Our directory of things of interest

University Directory

Following protocol: celebrating the Environmental Protocol

The Antarctic environment is well protected, but how long can it remain that way? The Antarctic environment is well protected, but how long can it remain that way? Shutterstock
01 Oct
2016
This week marks the 25th anniversary of the Environmental Protocol to the Antarctic Treaty

The Antarctic Treaty, signed by the United Kingdom and 11 other countries in 1959, declared that ‘in the interest of all mankind, Antarctica shall continue for ever to be used exclusively for peaceful purposes and shall not become the scene or object of international discord.’ However, three decades later, a debate began brewing over the opportunities available for mining and other such extractive activities on the continent. Instead, in the spirit of the Antarctic Treaty, the Protocol on Environmental Protection to the Antarctic Treaty was signed on 4 October 1991 by 31 countries, which designated Antarctica as ‘a natural reserve, devoted to peace and science’.

‘It’s this one-off agreement – that all countries came together and agreed to protect a continent’s environment – which makes it unique,’ explains Stuart Doubleday, Deputy Head of the Polar Regions Department at the Foreign and Commonwealth Office (FCO). ‘Everything from a ban on mining minerals, through to specific environmental protections for different animal species and particular protected areas, through to managing Antarctic heritage [such as Scott’s Hut].’ Without the Protocol, Doubleday believes there would at the very least be surveying currently taking place to explore the possibility of mining in Antarctica, whereas in reality it is banned forever.

The big issue is how long countries are going to be politically inclined to protect Antarctica

‘The fundamental basis of the Protocol requires that everything at Antarctica must be pre-planned, and its environmental impacts mitigated,’ says Jane Rumble, Head of the Polar Regions Department at FCO. She emphasises how increasing tourism or scientific research – while positive when done properly – could be severely damaging if not accompanied by the appropriate environmental guidelines outlined in the Protocol. The UK, one of seven claimants to a portion of the Antarctic (the others being Norway, France, Australia, New Zealand, Chile and Argentina), was a key player in establishing these guidelines, as well as in other environmental issues such as protected area management, non-native species development, and environmental impact assessments.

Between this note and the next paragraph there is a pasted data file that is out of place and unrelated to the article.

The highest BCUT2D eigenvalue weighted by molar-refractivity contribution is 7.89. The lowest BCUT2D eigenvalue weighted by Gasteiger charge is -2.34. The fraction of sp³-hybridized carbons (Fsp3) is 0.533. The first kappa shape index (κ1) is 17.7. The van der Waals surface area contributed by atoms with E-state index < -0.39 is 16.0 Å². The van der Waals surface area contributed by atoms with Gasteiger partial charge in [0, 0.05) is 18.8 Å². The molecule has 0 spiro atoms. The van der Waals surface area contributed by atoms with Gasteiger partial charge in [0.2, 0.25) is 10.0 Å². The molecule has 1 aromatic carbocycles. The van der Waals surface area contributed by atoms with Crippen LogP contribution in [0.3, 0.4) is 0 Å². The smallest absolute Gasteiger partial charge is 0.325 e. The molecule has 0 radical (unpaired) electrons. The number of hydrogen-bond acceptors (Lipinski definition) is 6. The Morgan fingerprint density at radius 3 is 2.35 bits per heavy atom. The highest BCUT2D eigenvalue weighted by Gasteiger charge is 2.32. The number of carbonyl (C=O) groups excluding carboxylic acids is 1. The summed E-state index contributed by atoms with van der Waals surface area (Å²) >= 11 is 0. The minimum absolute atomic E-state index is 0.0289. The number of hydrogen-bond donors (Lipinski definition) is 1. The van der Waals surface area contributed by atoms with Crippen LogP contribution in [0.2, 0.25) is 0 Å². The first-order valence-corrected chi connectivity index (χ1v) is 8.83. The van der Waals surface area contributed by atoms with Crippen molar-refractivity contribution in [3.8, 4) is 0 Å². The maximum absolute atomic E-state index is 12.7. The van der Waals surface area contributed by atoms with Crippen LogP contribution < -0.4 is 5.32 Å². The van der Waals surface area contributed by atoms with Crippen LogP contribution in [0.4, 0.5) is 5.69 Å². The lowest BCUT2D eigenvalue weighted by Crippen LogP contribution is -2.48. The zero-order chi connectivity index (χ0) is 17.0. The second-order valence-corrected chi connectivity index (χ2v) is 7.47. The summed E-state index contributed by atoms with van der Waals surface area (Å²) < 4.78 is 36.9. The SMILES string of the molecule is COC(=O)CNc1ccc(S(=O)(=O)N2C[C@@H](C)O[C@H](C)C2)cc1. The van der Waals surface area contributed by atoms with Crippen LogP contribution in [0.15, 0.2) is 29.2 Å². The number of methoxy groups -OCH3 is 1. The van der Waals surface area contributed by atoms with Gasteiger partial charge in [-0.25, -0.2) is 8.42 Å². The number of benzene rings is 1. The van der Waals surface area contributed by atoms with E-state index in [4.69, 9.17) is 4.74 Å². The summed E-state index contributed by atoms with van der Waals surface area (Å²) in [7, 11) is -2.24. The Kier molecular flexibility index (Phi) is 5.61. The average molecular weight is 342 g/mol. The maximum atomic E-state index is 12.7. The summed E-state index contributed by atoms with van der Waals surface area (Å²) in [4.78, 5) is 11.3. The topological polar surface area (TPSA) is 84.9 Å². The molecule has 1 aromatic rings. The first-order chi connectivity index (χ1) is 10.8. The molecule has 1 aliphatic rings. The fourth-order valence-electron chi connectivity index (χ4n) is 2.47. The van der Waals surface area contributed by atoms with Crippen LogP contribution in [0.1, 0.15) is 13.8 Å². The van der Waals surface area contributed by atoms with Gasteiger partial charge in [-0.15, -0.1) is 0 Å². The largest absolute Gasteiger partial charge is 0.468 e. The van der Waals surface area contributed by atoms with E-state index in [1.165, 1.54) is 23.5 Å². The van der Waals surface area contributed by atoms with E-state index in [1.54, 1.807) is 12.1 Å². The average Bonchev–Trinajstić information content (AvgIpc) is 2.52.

‘The big issue,’ Rumble asserts, ‘is how long countries are going to be politically inclined to protect Antarctica. That’s why it was so important to get all the countries to recommit to the Environmental Protocol, to say we shouldn’t have commercial mineral exploitation. If you can keep that going, then Antarctica should remain as pristine as it can. But we can’t get complacent; it’s going to continue to be an uphill battle.’

This was published in the October 2016 edition of Geographical magazine.

Related items

Subscribe and Save!

geo line break v3

Free eBooks - Geographical Newsletter

Sign up for our weekly newsletter today and get a FREE eBook collection!

geo line break v3

University of Winchester

geo line break v3

EDUCATION PARTNERS

Aberystwyth University University of Greenwich The University of Derby

TRAVEL PARTNERS

Ponant

Silversea

Travel the Unknown

NEVER MISS A STORY - Follow Geographical on Social

Want to stay up to date with breaking Geographical stories? Join the thousands following us on Twitter, Facebook and Instagram and stay informed about the world.

More articles in NATURE...

Oceans

A ship that ran aground early in February has been…

Wildlife

Two whale populations on either side of the African continent…

Geophoto

March traditionally heralds the beginning of spring, a time of…

Wildlife

An innovative project to utilise Laos’ elephant experts in service…

Polar

Despite common belief that Antarctica is vastly uninhabited, humans are…

Wildlife

Javan rhinos survived the recent Krakatoa tsunami, but the species…

Energy

As the world turns away from fossil fuels, one question…

Geophoto

The winners of the Outdoor Photographer of the Year 2018…

Climate

New legislation in Florida aims to solve various environmental issues,…

Polar

The world’s magnetic model is getting an early update, as…

Climate

Marco Magrini looks at the financial pressures spilling out into the…

Geophoto

Few sights are more dramatic than a star-filled sky at…

Polar

A region of Antarctica previously known for relative stability is…

Tectonics

Everything we thought we knew about eruptions could be wrong

Oceans

Sea levels are rising across the globe, but along the…

Polar

Seismometers buried in the Ross Ice Shelf have revealed that…

Wildlife

A tightening of restrictions on the insecticides known as neonicotinoids…

Wildlife

Bonnethead sharks, the second smallest member of the hammerhead family,…

Nature

There’s more than enough plastic in the world. That’s why,…

Wildlife

The recent discovery of more than 200 million termite mounds…